“The Dramatics, oh yea,” Sims said. “And I Panicked if I had to choose one song,” from “Dramatically Yours”.

The Dramatics are a soul-music-vocal-group, formed in Detroit, in 1962. They are best known for their 1970s hit songs In the Rain and Whatcha See is Whatcha Get, both of which were #1 R&B and Top 10 Pop hits.

Rob Banks and The Dramatics were heavily influenced by Melvin Franklin and The Temptations.

Growing up, Sims favorite musician was rapper, entrepreneur and actor, James Todd Smith, better known as: “LL Cool J,” Sims told Sportz Detroit Magazine.

He is best known for romantic ballads such as I Need Love, Around the Way Girl and Hey Lover in addition to pioneering hip-hop titles I Can’t Live Without My Radio, I’m Bad and Mama Said Knock You Out.

LL has released thirteen studio albums and two greatest hits compilations, including 2008’s Exit 13, with Def Jam Recordings.

Detroit played host to a plethora of phenomenal shows in 2011, but when it was all said and done only one truly resonated with the Ohio State Buckeye.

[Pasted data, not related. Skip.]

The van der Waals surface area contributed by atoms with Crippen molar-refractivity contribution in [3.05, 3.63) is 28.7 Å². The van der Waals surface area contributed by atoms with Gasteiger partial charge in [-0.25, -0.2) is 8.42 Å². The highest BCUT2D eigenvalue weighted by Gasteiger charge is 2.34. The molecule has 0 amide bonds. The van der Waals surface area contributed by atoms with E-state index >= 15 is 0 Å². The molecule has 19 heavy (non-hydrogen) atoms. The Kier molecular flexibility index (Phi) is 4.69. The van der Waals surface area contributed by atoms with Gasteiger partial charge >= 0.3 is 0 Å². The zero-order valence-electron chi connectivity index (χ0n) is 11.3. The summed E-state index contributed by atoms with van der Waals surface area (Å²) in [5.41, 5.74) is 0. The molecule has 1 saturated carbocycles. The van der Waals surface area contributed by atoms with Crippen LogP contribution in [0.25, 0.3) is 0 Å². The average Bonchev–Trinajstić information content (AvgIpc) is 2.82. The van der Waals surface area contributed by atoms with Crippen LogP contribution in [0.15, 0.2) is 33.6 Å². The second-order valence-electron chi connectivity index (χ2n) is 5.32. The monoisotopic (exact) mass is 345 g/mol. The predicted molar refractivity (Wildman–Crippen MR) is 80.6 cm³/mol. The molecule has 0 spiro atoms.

“The Foreign Exchange at the Magic Stick, here in Detroit,” Sims said. “It was one of the best shows I’ve ever seen. Off the chain.”

The Foreign Exchange is an R&B/electronica/hip-hop duo consisting of American rapper/singer Phonte Coleman and Dutch producer Nicolay. The duo formed before the two had even met each other in person– hence the name.

By Kevin Alan Lamb

FEAR THE FIST, Tigers pitcher Doug Fister sizzled onto the scene as a star in Detroit



Photo Credit Mark Cunningham/Detroit Tigers

Photo Credit Mark Cunningham/Detroit Tigers

It’s a bird… it’s a plane… it’s “Super-Fist!”

Since being traded from the Mariners before the midseason deadline, Doug Fister and his lanky 6-foot-8 frame were embraced by Detroit fans with clenched fists, inducing nothing short of what can be depicted as “Fist-mania.”

The 27-year-old native of Merced, Calif., was nothing short of brilliant, compiling an 8-1 record over 10 starts, with a minuscule 1.79 ERA, earning him the honor of American League Pitcher of the Month for September.

In a trade that sent Casper Wells, Charlie Furbush, Francisco Martinez and Chance Ruffin to the Mariners, the Tigers acquired David Pauley and one of the game’s most underrated and genuinely nice rising stars.